“In our research, we found mentions of a barber shop that was supposedly across from the Woods Brothers Market,” said Goluboff. “Once we did a deed search on the Ruff House, we discovered that Joe Wood and his brother Clarence became owners of the house in 1928 as the result of a court case and opened the barber shop on the first floor. That part of the building’s history had been erased, and this is what we were trying to bring back to life.”

cbl2-scaled Mapping the PastElspeth Suber ’21 and Phil Kinoti ’21, both students in Unheard Voices of Black Lexington, participate in a scavenger hunt that required them to find the site of historic Black-owned businesses in Lexington today.

Other businesses highlighted on the students’ map include Clark’s Pool Room, Dock’s Tea Room and the offices of two Black physicians, Dr. John H. Gilmore and Dr. Alfred W. Pleasants. The map also features the Grand United Order of Odd Fellows, Lodge 2461, a Black fraternal organization, the members of which pooled their resources to buy several buildings to house Black businesses.

“I have always thought that the past gives us an insight into how things operate in the present,” said Christian Basnight, a first-year student from Virginia Beach. “Looking into documents like the 1930 and 1940 censuses and into the old photographs made a profound impact because it showed me these were actual people with complete life stories.”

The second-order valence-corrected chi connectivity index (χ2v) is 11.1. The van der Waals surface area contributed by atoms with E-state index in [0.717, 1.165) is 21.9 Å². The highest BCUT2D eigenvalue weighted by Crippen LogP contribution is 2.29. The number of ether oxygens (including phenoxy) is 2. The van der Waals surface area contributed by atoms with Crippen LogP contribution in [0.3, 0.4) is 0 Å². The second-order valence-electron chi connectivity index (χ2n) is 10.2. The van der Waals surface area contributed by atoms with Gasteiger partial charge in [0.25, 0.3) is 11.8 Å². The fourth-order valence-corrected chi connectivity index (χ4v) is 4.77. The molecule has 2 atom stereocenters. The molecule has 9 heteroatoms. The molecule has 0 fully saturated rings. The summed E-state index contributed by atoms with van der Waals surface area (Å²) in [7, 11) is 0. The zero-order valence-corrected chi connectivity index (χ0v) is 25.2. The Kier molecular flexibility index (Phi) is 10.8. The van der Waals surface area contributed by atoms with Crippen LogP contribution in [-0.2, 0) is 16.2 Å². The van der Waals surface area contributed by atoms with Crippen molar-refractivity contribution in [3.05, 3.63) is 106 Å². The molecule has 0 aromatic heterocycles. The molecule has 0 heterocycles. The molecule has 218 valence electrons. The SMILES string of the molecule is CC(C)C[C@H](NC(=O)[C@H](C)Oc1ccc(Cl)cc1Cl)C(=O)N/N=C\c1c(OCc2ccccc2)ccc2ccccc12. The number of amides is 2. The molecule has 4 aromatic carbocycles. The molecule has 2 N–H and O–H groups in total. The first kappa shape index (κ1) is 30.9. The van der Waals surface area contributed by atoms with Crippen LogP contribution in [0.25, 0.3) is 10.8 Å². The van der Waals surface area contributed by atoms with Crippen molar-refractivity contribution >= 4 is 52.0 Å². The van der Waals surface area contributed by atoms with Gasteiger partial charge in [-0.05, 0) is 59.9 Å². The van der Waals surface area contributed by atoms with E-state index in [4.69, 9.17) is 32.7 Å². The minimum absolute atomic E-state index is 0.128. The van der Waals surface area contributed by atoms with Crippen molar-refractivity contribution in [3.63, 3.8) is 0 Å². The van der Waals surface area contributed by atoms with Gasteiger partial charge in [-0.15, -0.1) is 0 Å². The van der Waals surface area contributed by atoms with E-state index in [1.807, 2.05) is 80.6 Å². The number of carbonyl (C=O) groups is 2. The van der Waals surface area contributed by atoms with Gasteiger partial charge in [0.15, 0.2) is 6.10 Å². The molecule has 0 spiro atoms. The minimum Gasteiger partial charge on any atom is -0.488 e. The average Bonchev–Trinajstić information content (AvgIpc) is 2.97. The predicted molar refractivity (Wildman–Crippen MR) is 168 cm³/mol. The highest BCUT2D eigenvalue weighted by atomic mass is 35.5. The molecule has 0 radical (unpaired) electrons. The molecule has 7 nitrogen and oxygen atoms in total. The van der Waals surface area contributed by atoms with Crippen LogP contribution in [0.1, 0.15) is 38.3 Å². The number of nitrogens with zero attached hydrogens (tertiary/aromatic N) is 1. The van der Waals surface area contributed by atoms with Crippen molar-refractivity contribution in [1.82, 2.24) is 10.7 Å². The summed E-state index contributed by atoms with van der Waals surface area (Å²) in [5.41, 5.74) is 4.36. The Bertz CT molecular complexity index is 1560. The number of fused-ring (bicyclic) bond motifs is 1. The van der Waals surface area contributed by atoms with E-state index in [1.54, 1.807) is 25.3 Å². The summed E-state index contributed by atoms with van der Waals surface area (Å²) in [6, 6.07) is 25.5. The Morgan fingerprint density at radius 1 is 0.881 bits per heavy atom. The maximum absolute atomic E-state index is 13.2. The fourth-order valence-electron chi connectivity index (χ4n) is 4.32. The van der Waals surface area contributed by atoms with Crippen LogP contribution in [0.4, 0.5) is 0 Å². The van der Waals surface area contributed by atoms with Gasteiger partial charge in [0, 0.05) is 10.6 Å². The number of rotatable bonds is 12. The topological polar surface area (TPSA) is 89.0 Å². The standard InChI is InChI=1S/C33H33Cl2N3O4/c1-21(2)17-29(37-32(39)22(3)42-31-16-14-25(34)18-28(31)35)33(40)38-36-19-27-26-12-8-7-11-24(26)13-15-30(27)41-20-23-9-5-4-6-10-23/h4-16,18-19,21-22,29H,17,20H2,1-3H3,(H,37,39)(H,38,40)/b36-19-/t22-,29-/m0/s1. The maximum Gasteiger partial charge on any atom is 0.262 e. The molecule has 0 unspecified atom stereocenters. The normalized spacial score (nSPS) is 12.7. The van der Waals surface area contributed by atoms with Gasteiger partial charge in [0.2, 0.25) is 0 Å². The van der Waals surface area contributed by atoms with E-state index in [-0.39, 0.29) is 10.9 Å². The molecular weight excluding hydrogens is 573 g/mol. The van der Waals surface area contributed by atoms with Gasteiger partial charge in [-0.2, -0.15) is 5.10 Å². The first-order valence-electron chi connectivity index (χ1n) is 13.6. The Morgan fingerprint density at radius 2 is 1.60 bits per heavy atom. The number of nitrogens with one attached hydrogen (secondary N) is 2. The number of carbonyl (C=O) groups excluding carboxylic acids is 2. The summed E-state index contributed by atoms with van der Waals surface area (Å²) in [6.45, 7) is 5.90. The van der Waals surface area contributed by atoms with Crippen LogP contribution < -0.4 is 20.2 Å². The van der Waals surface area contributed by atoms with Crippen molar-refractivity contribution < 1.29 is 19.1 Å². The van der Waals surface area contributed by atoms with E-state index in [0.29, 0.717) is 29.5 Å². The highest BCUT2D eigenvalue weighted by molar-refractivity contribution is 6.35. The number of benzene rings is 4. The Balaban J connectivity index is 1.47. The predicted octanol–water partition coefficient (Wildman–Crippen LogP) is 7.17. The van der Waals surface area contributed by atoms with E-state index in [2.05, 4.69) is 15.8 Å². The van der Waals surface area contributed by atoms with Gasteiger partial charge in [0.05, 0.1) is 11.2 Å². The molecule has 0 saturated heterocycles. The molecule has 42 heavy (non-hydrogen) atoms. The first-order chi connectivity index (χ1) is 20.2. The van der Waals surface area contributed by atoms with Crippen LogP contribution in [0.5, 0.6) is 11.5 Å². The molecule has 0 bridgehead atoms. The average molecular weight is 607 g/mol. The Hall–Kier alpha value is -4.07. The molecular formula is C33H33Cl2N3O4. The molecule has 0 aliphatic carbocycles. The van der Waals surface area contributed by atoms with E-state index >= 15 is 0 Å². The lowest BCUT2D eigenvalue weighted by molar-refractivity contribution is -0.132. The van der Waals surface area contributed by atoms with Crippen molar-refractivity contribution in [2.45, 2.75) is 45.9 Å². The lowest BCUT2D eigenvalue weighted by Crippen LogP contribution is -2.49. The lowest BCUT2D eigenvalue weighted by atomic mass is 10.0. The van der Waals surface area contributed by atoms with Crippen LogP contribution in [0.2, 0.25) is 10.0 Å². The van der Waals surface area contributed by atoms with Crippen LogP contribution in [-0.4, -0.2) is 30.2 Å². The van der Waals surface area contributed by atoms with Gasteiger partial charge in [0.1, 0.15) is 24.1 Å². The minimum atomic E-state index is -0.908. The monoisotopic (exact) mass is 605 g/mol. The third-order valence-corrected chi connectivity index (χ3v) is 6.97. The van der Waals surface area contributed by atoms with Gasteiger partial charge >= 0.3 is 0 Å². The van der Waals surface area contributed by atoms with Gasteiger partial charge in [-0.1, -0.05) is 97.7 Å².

Even as they were building their narratives, the students were asking questions of themselves and of each other, and several students referred to the experiences as having helped pierce that infamous Washington and Lee bubble.

“I do think W&L is very much a bubble,” said Elspeth Suber ’21, a sociology major from Tallahassee, Florida. “Students get into their own social circles, and you have to be intentional about leaving that bubble. The CBL program with its course work has been a great way to disrupt this pattern which, in my view, has been going on for way too long.”

Jhade Jordan ’21 acknowledged that W&L students may have interactions with the community as students, perhaps as volunteers or by attending church services. But in her view, the class took the interaction to a different level.

“Learning more about the history of the community did pop the bubble a bit,” she said. “But I also think there are bubbles within bubbles at the university. There are many communities inside W&L, and I’ve been able to interact with a lot of people here that I’ve not interacted with in the last four years.”